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THE VALUE OF PRESENT MERCIES.
tude to Him who alone has made him to
differ, who hath graciously " sent out his II.
light and his truth” to guide his footsteps, We need not penetrate the wilds of countries and “hath called him out of darkness into hitherto unvisited by civilisation, to ascer
his marvellous light" (1 Pet. ii. 9.) tain the state of man without revelation. For The state of man is now, living as he may history has recorded the existence of empires even in countries where the light of the Goswhere refinement and luxury attained to a pel shines, one of darkness, until he be regedegree not to be surpassed, the seat of arts nerate and born again by the Holy Spirit ; and science, where are found the relics of and his condition is equally lamentable and elegance and taste, which we in vain emulate. miserable with those who lived before the But did these attainments teach men, the Christian dispensation, or who have never knowledge of the true God ? did they put a heard of the glad tidings of the Gospel, constraint
upon their actions, or teach them Even God himself, his ways, and his provito subdue the motions of the flesh ? No. dence, are dark and mysterious; and in this And so to the Christian, the contempla- condition, miserable indeed, he pursues his tion of the unmatched advancement in all voyage on this ocean of life ; but how still that the world calls beautiful and grand, more miserable his state, should a storm surmade by a people at so early a period, prise him, and add to the gloominess and and while all things around them were blackness of midnight? Shipwreck is dreadenveloped in barbarianism, affords him an ful at all times, but how extremely awful illustration of the insufficiency of earthly when it arrives “ when neither sun nor stars wisdom; for whatever progress may be made are to be seen !" What terror must at such by man in a state of nature, however his in- a season fill the minds of the most intrepid, tellect may expand and unfold before him when“ tossed with a tempest,” and “carried" the wonders of creation around and above at one time "up to the heaven, and then him, yet his reason only, and not his heart, down again to the deep," and in fear every is affected by the advance he makes. Know- moment" lest they should fall into the quickledge of the head can never purify that sands !" Such is but a faint sketch of man's fountain from whence "proceed evil thoughts, condition without the light of revelation ; to adulteries, fornication, murders, thefts, covet- describe the horrors of such a state, the fears ousness, wickedness, deceit, lasciviousness, and doubts which must occupy the mind, the an evil eye, blasphemies, pride, foolishness" troubles of life without the support of the (Mark vii. 21, 22.)
Gospel, would be indeed impossible: enough, But after contemplating the state of man however, has been said, in order that the even at the height of his intellectual attain- contrast we may draw between the condition ments, after seeing that “the dark places of of others and our own, may lead us to prize the earth are full of the habitations of cruelty,” more and more our mercies and privileges, surely the Christian must feel a lively grati- and so possess an increasing gratitude for the VOL. VII. —NO. CCI.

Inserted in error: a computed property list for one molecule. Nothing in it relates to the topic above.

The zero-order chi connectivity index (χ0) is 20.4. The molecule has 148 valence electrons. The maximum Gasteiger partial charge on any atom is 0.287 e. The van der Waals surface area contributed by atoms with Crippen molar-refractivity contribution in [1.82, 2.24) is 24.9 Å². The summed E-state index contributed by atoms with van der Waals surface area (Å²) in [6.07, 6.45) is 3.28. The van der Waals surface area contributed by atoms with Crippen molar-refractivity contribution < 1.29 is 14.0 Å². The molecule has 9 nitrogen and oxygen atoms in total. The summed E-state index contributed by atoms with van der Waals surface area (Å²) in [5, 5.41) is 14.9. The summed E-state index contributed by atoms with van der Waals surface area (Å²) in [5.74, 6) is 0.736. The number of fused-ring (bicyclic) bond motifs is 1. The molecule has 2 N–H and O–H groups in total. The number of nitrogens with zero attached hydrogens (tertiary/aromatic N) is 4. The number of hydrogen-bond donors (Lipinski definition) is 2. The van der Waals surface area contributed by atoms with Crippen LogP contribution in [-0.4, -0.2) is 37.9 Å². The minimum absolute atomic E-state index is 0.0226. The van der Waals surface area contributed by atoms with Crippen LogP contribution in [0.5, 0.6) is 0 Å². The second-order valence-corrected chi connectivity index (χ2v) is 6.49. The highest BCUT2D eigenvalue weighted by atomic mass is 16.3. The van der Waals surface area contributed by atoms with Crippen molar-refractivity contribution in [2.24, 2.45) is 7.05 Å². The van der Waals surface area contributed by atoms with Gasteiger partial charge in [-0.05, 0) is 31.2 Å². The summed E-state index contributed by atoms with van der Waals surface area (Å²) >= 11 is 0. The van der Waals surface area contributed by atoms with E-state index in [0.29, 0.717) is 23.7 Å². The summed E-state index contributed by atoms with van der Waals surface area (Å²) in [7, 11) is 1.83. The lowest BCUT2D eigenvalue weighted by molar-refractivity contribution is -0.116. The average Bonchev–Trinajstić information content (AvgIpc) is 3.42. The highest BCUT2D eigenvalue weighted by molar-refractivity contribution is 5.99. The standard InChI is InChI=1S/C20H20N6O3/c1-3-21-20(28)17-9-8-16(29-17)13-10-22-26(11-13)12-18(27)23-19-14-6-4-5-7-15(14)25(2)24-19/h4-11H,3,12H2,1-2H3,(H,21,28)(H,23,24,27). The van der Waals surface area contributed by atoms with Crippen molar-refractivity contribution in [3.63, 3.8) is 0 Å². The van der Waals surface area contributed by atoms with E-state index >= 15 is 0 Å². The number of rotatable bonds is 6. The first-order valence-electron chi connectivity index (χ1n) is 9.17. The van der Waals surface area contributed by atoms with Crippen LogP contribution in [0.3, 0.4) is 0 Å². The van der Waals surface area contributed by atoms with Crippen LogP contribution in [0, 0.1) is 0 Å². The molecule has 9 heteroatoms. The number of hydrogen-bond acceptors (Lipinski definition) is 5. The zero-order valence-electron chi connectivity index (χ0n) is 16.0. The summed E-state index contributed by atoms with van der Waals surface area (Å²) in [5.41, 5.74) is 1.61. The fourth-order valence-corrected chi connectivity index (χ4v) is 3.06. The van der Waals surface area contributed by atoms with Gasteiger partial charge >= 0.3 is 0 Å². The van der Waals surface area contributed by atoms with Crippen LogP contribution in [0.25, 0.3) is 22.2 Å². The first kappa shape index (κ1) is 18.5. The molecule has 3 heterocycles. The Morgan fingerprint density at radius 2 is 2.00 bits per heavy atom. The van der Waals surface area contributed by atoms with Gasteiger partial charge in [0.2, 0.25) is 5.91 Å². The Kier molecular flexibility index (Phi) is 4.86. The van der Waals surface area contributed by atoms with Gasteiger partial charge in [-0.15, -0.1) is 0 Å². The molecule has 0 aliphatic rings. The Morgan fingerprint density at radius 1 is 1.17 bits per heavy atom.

(London : Robson, Levey, and Franklyn, 46 St. Martin's Lane.)
" light and truth" which God has “sent out" | will raise his drooping desires and affections ; among us. Here we may trace a resemblance and they will generate, fructify, and mature in our own case to that of the children of all that is good and lovely, to the praise and Israel. For, as they were led by a pillar of glory of God. Clouds, however, are often a cloud, so also have we a guide which will visible on the clearest days ; and so the path conduct us safely through the perils of life ; of the Christian may often be shadowed by a guide which shall never fail us, for no endea- adversity; but then, mark the difference bevour of man, no scheme, however ingenious, tween the clouds seen when the sun is in the shall be able to extinguish this candle which firmament, and those which float at midnight. the Lord God himself hath lighted ; storms It has been remarked, that the heaviest and may arise, and many a tempestuous blast may blackest clouds are often gilded ; and so the assail it, but we have God's own word that dispensations of Providence, however they may heaven and earth shall pass away, but that darken the scene around, are sent to accomhis word shall not pass away (Matt. xxiv. 35). | plish a purpose of love ; and as in nature the It shall continue to guide, to cheer, and to *clouds drop fatness, and cause the dwellings bring "every believer to God's dwelling." of the wilderness and the hills to rejoice ;" so And as in the case of the Israelites, the afflictions are sent " for our profit," and will, pillar was by day a cloud, and by night a if sanctified, produce the end designed ; for